Sounds a lot like WW1. Except I'm not convinced just how smart the Kaiser was.

      Buchanan--whose mother was German--maintains that the British policy of thwarting any dominant European power was to blame for repeated Euro tragedies and that the Third Reich was just the inevitable German takeover of Europe--as we seem to be witnessing today with the EU. 1870 - 2020 being pretty much one long timeline of the Reich's march to dominance.

      The other villains of the piece, according to Germanophile Buchanan, are the Untermenschen to the east of Germany.

      Or maybe I'm missing something?

      The alternative would have been for the Germans to simply exercise economic dominance and tell the Austrians to scale back their pretensions of dominance in the Balkans.

      Lots of moving parts, but I'm not sold on Buchanan's family oriented worldview: foreign policy based on German mother, domestic policy based on sympathy for slave owning ancestors on his paternal side. Ride to the sound of the guns!

  6. Mark...

    "Or maybe I'm missing something?"

    Respectfully, I think so.

    You should read the book. Whether or not Buchanan is a Germanophile (which I frankly don't see from what I've read), the point I was making is that, according to Buchanan's factual recounting, a lot of 'very smart people' (my term for the entire leadership of Europe...whether or not you include Hitler in the list of 'smart' people is irrelevant) made decision after decision which inexorably led to utter disaster. At the end of the day, it almost doesn't matter who was on the side of the many blunders were made.

    By 'very smart people'.

    PS I believe many other historians (including Britain's highly regarded AJP Taylor, who did not have German or Confederate ancestry) have chronicled the disastrous decision-making which led to WWII...

    1. Taylor's views, and I have read some of his work, are not entirely different from my own, at least as far as what the overall goals of German foreign policy have been since the unification of Germany:

      "Taylor's thesis was that Hitler was not the demoniacal figure of popular imagination but in foreign affairs a normal German leader. Citing Fritz Fischer, he argued that the foreign policy of the Third Reich was the same as those of the Weimar Republic and the Second Reich. Moreover, in a partial break with his view of German history advocated in The Course of German History, he argued that Hitler was not just a normal German leader but also a normal Western leader. As a normal Western leader, Hitler was no better or worse than Gustav Stresemann, Neville Chamberlain or Édouard Daladier. His argument was that Hitler wished to make Germany the strongest power in Europe but he did not want or plan war. The outbreak of war in 1939 was an unfortunate accident caused by mistakes on everyone's part and was not a part of Hitler's plan."

      "Taylor portrayed Hitler as a grasping opportunist with no beliefs other than the pursuit of power and anti-Semitism. He argued that Hitler did not possess any sort of programme and his foreign policy was one of drift and seizing chances as they offered themselves. He did not consider Hitler's anti-Semitism unique: he argued that millions of Germans were just as ferociously anti-Semitic as Hitler and there was no reason to single out Hitler for sharing the beliefs of millions of others."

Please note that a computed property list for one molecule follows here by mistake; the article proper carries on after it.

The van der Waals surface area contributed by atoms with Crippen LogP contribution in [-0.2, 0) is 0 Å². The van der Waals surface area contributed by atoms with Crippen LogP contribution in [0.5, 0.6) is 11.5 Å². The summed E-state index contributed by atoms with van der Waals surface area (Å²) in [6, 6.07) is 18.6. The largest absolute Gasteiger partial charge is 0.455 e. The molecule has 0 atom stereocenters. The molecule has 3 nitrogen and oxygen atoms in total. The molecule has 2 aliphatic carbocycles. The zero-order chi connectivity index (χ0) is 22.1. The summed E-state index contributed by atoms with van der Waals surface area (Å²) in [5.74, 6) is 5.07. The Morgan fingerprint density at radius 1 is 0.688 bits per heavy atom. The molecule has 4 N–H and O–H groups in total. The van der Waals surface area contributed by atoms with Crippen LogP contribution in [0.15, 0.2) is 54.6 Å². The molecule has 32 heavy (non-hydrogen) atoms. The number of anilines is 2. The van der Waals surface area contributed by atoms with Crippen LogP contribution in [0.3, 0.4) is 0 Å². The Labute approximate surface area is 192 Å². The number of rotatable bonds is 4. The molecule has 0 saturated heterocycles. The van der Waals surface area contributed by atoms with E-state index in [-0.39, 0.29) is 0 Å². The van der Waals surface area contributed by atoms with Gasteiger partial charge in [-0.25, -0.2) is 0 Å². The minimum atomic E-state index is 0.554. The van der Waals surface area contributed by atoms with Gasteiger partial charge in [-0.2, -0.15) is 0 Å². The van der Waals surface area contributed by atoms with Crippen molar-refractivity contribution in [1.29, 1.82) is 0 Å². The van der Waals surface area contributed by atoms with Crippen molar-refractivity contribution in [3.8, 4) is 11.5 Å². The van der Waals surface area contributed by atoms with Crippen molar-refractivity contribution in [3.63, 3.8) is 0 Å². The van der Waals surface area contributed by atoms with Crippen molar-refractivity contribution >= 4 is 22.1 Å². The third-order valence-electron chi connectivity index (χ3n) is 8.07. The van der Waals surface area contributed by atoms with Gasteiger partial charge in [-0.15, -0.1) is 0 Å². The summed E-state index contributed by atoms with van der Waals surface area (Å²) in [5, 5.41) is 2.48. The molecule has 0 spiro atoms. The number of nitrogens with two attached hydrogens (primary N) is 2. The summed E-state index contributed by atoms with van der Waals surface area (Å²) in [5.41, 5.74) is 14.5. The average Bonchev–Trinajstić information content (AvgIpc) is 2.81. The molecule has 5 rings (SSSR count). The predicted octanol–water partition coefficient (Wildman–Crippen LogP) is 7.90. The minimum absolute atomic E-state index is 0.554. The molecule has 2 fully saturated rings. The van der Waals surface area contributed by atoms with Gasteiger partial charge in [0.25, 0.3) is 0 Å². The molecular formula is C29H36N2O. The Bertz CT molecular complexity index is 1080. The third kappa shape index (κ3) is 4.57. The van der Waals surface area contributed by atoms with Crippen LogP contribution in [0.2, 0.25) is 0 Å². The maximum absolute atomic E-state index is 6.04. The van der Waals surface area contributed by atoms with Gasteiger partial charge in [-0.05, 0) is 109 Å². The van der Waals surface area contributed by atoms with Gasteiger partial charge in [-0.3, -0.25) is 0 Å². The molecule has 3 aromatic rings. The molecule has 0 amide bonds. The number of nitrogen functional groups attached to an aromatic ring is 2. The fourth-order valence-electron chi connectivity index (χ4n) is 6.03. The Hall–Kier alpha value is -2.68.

"Taylor held fierce Germanophobic views. In 1944, he was temporarily banned from the BBC following complaints about a series of lectures he gave on air in which he gave full vent to his anti-German feelings. In his 1945 book, The Course of German History, he argued that National Socialism was the inevitable product of the entire history of the Germans going back to the days of the Germanic tribes. He was an early champion of what has since been called the Sonderweg (Special Way) interpretation of German history, that German culture and society developed over the centuries in such a way as to make Nazi Germany inevitable. Moreover, he argued that there was a symbiotic relationship between Hitler and the German people, with Adolf Hitler needing the Germans to fulfil his dreams of conquest and the German people needing Hitler to fulfil their dreams of subjugation of their neighbours. In particular, he accused the Germans of waging an endless Drang nach Osten against their Slavic neighbours since the days of Charlemagne."

    2. I've always felt that Buchanan's glorification of his beating up cops in his youth was distasteful, and that his visiting a Confederate war cemetery while campaigning was foolish at best. Refighting the Civil War, while a popular pastime for amateur historians, is not a good strategy for a politician. It's the kind of decision that informs many of Buchanan's views. Not that I disagree with everything he says.

    3. I don't disagree with everything Buchanan says, but enough of it I pay no attention to him.

      Same with George Will. He was not nearly as smart as he thought he was.

    4. There are some - like Buchanan - who are interesting to read, but - due to their own biases - where they are coming from - are not reliable sources.

      George Will is a pompous, suprecilious, insufferable…. (fill in the blank).